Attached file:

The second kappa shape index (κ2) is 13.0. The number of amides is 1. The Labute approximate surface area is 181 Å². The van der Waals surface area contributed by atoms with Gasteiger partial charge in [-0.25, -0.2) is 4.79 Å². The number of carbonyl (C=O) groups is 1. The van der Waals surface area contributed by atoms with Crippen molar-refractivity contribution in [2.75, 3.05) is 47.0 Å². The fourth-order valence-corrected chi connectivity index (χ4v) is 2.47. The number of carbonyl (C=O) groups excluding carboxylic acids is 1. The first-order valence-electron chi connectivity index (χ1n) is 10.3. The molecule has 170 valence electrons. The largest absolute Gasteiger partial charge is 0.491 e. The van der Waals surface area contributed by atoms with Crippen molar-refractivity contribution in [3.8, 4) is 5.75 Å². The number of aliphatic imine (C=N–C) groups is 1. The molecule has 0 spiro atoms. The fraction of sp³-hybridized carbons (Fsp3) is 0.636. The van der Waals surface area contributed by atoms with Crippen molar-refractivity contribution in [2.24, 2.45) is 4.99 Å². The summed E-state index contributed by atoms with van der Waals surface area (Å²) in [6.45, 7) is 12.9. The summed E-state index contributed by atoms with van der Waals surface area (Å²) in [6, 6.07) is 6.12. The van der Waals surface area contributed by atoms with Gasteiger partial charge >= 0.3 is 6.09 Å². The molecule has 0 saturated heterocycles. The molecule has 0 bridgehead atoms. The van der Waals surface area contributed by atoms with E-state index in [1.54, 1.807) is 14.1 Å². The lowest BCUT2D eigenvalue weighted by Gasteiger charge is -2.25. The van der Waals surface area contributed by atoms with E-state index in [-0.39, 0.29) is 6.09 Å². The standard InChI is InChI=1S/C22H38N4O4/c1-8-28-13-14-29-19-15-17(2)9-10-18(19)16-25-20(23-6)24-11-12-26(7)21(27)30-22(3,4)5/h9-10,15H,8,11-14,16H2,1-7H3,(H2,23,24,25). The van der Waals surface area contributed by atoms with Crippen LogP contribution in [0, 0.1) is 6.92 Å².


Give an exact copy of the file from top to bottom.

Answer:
The second kappa shape index (κ2) is 13.0. The number of amides is 1. The Labute approximate surface area is 181 Å². The van der Waals surface area contributed by atoms with Gasteiger partial charge in [-0.25, -0.2) is 4.79 Å². The number of carbonyl (C=O) groups is 1. The van der Waals surface area contributed by atoms with Crippen molar-refractivity contribution in [2.75, 3.05) is 47.0 Å². The fourth-order valence-corrected chi connectivity index (χ4v) is 2.47. The number of carbonyl (C=O) groups excluding carboxylic acids is 1. The first-order valence-electron chi connectivity index (χ1n) is 10.3. The molecule has 170 valence electrons. The largest absolute Gasteiger partial charge is 0.491 e. The van der Waals surface area contributed by atoms with Crippen molar-refractivity contribution in [3.8, 4) is 5.75 Å². The number of aliphatic imine (C=N–C) groups is 1. The molecule has 0 spiro atoms. The fraction of sp³-hybridized carbons (Fsp3) is 0.636. The van der Waals surface area contributed by atoms with Crippen molar-refractivity contribution in [2.24, 2.45) is 4.99 Å². The summed E-state index contributed by atoms with van der Waals surface area (Å²) in [6.45, 7) is 12.9. The summed E-state index contributed by atoms with van der Waals surface area (Å²) in [6, 6.07) is 6.12. The van der Waals surface area contributed by atoms with Gasteiger partial charge >= 0.3 is 6.09 Å². The molecule has 0 saturated heterocycles. The molecule has 0 bridgehead atoms. The van der Waals surface area contributed by atoms with E-state index in [1.54, 1.807) is 14.1 Å². The lowest BCUT2D eigenvalue weighted by Gasteiger charge is -2.25. The van der Waals surface area contributed by atoms with E-state index in [-0.39, 0.29) is 6.09 Å². The standard InChI is InChI=1S/C22H38N4O4/c1-8-28-13-14-29-19-15-17(2)9-10-18(19)16-25-20(23-6)24-11-12-26(7)21(27)30-22(3,4)5/h9-10,15H,8,11-14,16H2,1-7H3,(H2,23,24,25). The van der Waals surface area contributed by atoms with Crippen LogP contribution in [0, 0.1) is 6.92 Å².